The emotion from the music has to come from an honest place. A couple of dudes making music in a basement while joking around and laughing their asses off is a good place to start. We basically let this album write itself by traveling/ hanging out over the course of a few years. Whenever eventful shit happened we turned it into a song.

How did the old TV series “V” influence the lyrics of “Impregnate My Hate,” and what message were you trying to convey through the song?
Those lyrics were written before I saw the series, so no connection there. The theme is definitely similar though, and when I saw “V” I thought they executed the concept very well. The song Impregnate My Hate is more or less about a person that walks around dressing up corpses as they see fit and giving them a good fuckin. Maybe some of the corpses even enjoy it and experience rebirth with a new purpose. Loads of people experience this every day through social media/ the news etc. It’s pretty surface-level stuff.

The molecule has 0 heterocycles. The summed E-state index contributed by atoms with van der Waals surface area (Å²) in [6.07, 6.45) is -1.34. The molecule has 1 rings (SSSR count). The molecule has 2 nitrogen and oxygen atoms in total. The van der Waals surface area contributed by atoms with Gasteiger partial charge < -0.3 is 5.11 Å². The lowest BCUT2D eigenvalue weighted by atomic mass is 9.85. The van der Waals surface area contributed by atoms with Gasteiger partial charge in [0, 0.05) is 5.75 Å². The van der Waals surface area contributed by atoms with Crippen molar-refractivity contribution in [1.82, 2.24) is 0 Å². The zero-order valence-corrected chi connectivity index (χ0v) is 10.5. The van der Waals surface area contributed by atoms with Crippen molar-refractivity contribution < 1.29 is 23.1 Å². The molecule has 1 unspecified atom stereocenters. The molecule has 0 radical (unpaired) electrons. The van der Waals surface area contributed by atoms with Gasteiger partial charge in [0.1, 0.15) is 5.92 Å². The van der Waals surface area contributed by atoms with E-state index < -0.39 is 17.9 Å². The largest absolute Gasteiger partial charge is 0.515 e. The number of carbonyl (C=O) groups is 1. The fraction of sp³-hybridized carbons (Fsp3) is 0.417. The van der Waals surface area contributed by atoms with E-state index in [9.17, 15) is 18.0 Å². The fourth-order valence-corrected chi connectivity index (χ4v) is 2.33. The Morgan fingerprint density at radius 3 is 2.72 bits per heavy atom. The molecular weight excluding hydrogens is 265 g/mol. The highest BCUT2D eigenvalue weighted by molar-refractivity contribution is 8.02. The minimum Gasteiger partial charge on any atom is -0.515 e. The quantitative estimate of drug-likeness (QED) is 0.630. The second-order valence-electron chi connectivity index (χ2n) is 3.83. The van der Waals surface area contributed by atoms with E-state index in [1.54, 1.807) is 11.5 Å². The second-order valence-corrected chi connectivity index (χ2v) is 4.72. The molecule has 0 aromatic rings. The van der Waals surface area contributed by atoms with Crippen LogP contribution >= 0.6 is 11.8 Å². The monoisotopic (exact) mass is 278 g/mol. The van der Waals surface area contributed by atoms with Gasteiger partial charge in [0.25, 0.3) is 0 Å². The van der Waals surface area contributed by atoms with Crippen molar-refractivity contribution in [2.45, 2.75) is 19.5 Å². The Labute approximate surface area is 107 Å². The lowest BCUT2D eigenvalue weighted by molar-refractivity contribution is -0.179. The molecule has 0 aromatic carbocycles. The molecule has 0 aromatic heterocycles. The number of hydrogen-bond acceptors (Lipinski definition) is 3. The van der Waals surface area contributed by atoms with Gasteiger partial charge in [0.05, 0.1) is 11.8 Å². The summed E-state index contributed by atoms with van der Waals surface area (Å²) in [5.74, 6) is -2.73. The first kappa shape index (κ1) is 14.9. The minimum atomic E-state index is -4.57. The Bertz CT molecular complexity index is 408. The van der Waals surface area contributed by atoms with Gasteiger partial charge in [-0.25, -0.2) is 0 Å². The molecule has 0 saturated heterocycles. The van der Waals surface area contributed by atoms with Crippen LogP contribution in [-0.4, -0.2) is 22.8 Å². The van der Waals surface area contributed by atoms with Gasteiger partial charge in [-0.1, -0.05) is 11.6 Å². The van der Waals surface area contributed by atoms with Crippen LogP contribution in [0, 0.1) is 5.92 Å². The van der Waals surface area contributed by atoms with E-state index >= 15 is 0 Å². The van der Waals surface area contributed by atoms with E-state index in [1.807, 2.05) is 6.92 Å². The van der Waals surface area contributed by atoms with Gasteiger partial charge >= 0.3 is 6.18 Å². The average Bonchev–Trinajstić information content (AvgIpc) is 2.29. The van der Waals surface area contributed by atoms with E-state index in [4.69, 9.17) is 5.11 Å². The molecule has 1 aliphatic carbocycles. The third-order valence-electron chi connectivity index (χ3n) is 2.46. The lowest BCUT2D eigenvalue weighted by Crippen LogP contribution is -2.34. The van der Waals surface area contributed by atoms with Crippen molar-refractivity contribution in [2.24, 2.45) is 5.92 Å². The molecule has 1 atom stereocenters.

“Can’t Escape This” explores the choices people make while celebrating, regardless of the amount of work they have done. How do you approach writing lyrics that are relatable to a wide audience?
While we’re stoked if people relate, this is really just about chronicling personal experiences. The lyrics are a completely in-the-moment thing. No deeper thoughts or initiatives there… lyric first drafts are written from the cuff, typically first thing in the morning after a pot of coffee.

The ending solo on “Can’t Escape This” is one of your favorites on the album. What makes it stand out, and how does it contribute to the overall feel of the song?